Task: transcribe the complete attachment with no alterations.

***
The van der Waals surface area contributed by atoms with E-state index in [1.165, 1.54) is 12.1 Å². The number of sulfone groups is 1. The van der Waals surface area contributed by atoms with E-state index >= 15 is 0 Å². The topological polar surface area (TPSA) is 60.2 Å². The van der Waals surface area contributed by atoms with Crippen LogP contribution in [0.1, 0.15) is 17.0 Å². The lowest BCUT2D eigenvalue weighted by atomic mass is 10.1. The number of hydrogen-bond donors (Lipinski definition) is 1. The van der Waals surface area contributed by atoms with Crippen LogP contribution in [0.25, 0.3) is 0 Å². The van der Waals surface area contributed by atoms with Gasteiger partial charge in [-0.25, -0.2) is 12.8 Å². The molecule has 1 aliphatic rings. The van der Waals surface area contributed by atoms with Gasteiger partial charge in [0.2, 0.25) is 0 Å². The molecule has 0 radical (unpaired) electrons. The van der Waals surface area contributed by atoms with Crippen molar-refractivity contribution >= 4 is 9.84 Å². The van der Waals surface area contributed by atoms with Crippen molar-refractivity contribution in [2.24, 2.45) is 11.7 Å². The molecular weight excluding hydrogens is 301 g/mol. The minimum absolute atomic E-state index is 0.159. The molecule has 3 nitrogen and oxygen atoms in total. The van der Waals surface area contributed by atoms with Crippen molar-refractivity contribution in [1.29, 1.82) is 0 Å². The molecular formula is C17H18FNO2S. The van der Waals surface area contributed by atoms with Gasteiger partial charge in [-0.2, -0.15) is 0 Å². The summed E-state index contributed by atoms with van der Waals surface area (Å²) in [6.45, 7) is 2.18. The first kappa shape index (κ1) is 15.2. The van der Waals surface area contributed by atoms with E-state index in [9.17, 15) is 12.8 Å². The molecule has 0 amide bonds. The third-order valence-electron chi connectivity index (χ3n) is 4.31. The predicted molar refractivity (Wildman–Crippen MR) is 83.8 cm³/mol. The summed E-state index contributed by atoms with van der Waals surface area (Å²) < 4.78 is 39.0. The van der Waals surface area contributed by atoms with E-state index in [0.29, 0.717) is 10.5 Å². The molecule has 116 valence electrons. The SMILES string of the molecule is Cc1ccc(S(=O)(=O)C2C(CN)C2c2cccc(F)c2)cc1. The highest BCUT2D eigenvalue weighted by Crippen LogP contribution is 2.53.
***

The van der Waals surface area contributed by atoms with E-state index in [1.165, 1.54) is 12.1 Å². The number of sulfone groups is 1. The van der Waals surface area contributed by atoms with E-state index >= 15 is 0 Å². The topological polar surface area (TPSA) is 60.2 Å². The van der Waals surface area contributed by atoms with Crippen LogP contribution in [0.1, 0.15) is 17.0 Å². The lowest BCUT2D eigenvalue weighted by atomic mass is 10.1. The number of hydrogen-bond donors (Lipinski definition) is 1. The van der Waals surface area contributed by atoms with Crippen LogP contribution in [0.25, 0.3) is 0 Å². The van der Waals surface area contributed by atoms with Gasteiger partial charge in [-0.25, -0.2) is 12.8 Å². The molecule has 1 aliphatic rings. The van der Waals surface area contributed by atoms with Gasteiger partial charge in [0.2, 0.25) is 0 Å². The molecule has 0 radical (unpaired) electrons. The van der Waals surface area contributed by atoms with Crippen molar-refractivity contribution >= 4 is 9.84 Å². The van der Waals surface area contributed by atoms with Crippen molar-refractivity contribution in [2.24, 2.45) is 11.7 Å². The molecular weight excluding hydrogens is 301 g/mol. The minimum absolute atomic E-state index is 0.159. The molecule has 3 nitrogen and oxygen atoms in total. The van der Waals surface area contributed by atoms with Crippen molar-refractivity contribution in [1.29, 1.82) is 0 Å². The molecular formula is C17H18FNO2S. The van der Waals surface area contributed by atoms with Gasteiger partial charge in [-0.2, -0.15) is 0 Å². The summed E-state index contributed by atoms with van der Waals surface area (Å²) in [6.45, 7) is 2.18. The first kappa shape index (κ1) is 15.2. The van der Waals surface area contributed by atoms with E-state index in [9.17, 15) is 12.8 Å². The molecule has 0 amide bonds. The third-order valence-electron chi connectivity index (χ3n) is 4.31. The predicted molar refractivity (Wildman–Crippen MR) is 83.8 cm³/mol. The summed E-state index contributed by atoms with van der Waals surface area (Å²) < 4.78 is 39.0. The van der Waals surface area contributed by atoms with E-state index in [0.29, 0.717) is 10.5 Å². The molecule has 116 valence electrons. The SMILES string of the molecule is Cc1ccc(S(=O)(=O)C2C(CN)C2c2cccc(F)c2)cc1. The highest BCUT2D eigenvalue weighted by Crippen LogP contribution is 2.53.